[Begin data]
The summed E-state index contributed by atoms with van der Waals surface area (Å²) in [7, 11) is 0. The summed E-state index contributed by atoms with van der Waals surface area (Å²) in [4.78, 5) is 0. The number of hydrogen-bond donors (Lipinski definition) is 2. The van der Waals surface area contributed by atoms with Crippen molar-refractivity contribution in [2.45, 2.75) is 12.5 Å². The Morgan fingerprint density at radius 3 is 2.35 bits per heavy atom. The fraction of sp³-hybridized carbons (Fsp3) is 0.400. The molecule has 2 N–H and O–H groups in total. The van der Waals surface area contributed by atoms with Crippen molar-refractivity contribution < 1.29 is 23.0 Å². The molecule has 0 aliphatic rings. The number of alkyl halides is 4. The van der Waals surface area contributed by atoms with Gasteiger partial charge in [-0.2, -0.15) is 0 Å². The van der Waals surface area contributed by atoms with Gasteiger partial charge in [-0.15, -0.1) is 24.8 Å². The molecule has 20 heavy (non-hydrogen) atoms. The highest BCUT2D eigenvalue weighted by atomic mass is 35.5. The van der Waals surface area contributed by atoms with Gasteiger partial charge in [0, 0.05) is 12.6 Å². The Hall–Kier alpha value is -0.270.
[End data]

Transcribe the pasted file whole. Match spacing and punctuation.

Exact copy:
The summed E-state index contributed by atoms with van der Waals surface area (Å²) in [7, 11) is 0. The summed E-state index contributed by atoms with van der Waals surface area (Å²) in [4.78, 5) is 0. The number of hydrogen-bond donors (Lipinski definition) is 2. The van der Waals surface area contributed by atoms with Crippen molar-refractivity contribution in [2.45, 2.75) is 12.5 Å². The Morgan fingerprint density at radius 3 is 2.35 bits per heavy atom. The fraction of sp³-hybridized carbons (Fsp3) is 0.400. The molecule has 2 N–H and O–H groups in total. The van der Waals surface area contributed by atoms with Crippen molar-refractivity contribution < 1.29 is 23.0 Å². The molecule has 0 aliphatic rings. The number of alkyl halides is 4. The van der Waals surface area contributed by atoms with Gasteiger partial charge in [-0.2, -0.15) is 0 Å². The van der Waals surface area contributed by atoms with Gasteiger partial charge in [-0.15, -0.1) is 24.8 Å². The molecule has 20 heavy (non-hydrogen) atoms. The highest BCUT2D eigenvalue weighted by atomic mass is 35.5. The van der Waals surface area contributed by atoms with Gasteiger partial charge in [0, 0.05) is 12.6 Å². The Hall–Kier alpha value is -0.270.